Limon continued to develop the ideas of natural movement patterns and their relationship to gravity that had been pioneered by Doris Humphrey and Charles Weidman.  His technique is built on the concepts of fall and recovery, rebound, weight, suspension, succession, and isolation.

While his way of teaching is known as the Limon Technique, it is not a codified technique, because he believed that a structured technique would limit creativity. Instead, he wanted his students to find the unique personal qualities of their own movement.  He encouraged his students to aim for simplicity and clarity in movement, avoiding unnecessary embellishments, energy or tension.  The Limon Technique is known for an emphasis on natural rhythms of fall and recovery, the interplay between weight and weightlessness in various body parts of the whole body, the way breath influences movement, flexibility in the spine, isolation of body parts, and an organic approach to movement.

Lester Horton

Lester Horton was inspired by performances he saw of the Denishawn Company, and he trained with Forrest Thornberg, who himself trained at the Denishawn School.

He formed his company, Lester Horton Dance Theater in 1946, and it operated for 14 years.  He was one of the first choreographers in America to have a racially integrated company.  While I’m including him here as an influence on contemporary dance, his work also had a strong influence on the development of jazz dance.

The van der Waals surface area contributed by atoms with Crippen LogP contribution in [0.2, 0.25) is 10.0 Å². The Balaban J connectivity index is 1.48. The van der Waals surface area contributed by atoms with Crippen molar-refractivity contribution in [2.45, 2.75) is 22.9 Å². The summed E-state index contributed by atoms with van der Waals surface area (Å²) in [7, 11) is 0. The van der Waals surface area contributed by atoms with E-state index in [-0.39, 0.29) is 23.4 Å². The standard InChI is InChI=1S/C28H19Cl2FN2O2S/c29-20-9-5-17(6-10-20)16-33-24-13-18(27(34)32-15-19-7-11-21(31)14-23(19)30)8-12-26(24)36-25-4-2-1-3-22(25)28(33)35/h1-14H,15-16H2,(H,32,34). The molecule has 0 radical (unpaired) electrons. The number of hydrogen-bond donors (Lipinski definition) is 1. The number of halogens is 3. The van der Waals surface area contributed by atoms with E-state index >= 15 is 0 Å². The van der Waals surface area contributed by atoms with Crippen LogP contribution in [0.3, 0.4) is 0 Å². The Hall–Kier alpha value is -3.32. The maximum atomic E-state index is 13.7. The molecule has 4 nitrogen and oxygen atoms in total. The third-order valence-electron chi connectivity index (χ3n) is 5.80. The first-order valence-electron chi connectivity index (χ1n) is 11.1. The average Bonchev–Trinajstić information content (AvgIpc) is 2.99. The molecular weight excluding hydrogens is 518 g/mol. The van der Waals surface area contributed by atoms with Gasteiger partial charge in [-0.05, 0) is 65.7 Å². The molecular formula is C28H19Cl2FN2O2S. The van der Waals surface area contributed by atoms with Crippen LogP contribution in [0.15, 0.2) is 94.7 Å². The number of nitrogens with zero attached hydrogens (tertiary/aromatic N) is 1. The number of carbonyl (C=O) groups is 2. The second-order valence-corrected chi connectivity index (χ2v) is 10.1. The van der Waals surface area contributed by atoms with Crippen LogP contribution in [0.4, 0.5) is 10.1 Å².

Horton developed his own codified dance technique, the Horton Technique, but died before he finished documenting it, so there can be considerable variation between how it is taught.  The purpose of his technique was to help dancers improve and correct physical limitations, to develop strength and flexibility, coordination and body and spatial awareness, and to prepare them for any type of dancing they wish to follow.  The technique used all the basic movement which govern actions of the body, combined with a knowledge of the origin of movement and anatomy.

His technique was based on Native American folk dances, Japanese arm gestures, Balinese and Javanese isolations for the upper body, and Afro-Caribbean elements like hip circles.  His technique features clearly defined shapes, like the forward stretch, and how the dancer can move between these shapes with energy and use of space.

Horton Technique Class with Kat Roman


Dragonfly Dance offers dance classes to adults of all ages in ballet, contemporary, jazz, and tap. We pride ourselves on offering you a place to indulge your love of dance, whether you’re a complete beginner, had a long break from dance, or danced all your life.  Our classes have a broad mix of ages, and our philosophy is that you are never too old to dance, it is never too late to start, and you can dance forever!

If you have any questions, give us a call on 08 7073 2069